“An anomaly,” he said. “He’s just an anomaly.”
The speaker was a Gold-Star father, Kazir Khan, the setting was the Morning Joe show, and of course the subject matter was the Presidency.
Khan had an interesting take on it all, and one that was well-considered and even generous pertaining to Trump’s mental instability and disrupt-ability.
An anomaly? I thought. Where have I heard that referenced in a similar context, if only fictional?
Yes, it was in Asimov’s Foundation series from long ago. If memory serves me correctly, it was the politically powerful, galactic ruler who fooled the established psychological pre-screening profiles (called psychohistory) for acceptable governing. They called him “The Mule.”
(Geeze, …now I have to look all this up to be sure my memory holds true.)
Ok, here it is:
“The Mule is a fictional character from Isaac Asimov’s Foundation series. One of the greatest conquerors the galaxy has ever seen, he is a mentalic who has the ability to reach into the minds of others and “adjust” their emotions, individually or en masse, using this capability to conscript individuals to his cause.” Mule (Foundation) – Wikipedia
“In keeping with the Foundation series being based on the Roman Empire, the Mule has historical parallels with Attila the Hun, Tamerlane, and Charlemagne; he has also been compared to the Roman Emperor Augustus, Adolf Hitler, Stalin and several other absolute tyrants of recent history.” Mule (Foundation) – Wikipedia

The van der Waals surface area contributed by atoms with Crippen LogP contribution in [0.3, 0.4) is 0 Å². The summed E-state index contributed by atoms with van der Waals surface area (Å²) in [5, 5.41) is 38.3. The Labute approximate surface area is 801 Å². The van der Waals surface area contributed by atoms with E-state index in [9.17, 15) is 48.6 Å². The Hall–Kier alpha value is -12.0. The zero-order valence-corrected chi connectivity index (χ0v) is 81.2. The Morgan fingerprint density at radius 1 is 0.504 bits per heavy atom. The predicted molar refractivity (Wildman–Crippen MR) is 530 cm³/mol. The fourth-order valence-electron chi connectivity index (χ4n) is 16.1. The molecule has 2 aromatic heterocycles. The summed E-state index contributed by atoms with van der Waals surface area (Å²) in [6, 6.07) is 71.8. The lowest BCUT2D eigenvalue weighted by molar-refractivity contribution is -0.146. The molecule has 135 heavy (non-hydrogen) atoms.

“…the mutant Mule […] is not given a personality (in Asimov’s Foundation series), he is merely a powerful anomaly” Colin Manlove
Yes. The Mule was the anomaly that psychohistory could not predict, which occasionally happens in real life. Look at last year.
Do I think Asimov’s character the Mule is what Khan was referencing?
No. I think he was just trying to explain a situation that defies logic in a democratic society that seemingly now risks losing its bearings.
“I’ve lived under Marshall law two times,” Khan, a former Pakistani, explained. “This democracy—this American constitution that guarantees our rights and liberties is solid and stable. An anomaly such as Mr. Trump can disrupt it, but not destroy it.”
So for those of us who are sick of what constitutes for “the news” these days, Khan’s thoughts are actually more positive than expected, or in essence we might otherwise recognize them as:
“This too shall pass.”
But not nearly fast enough.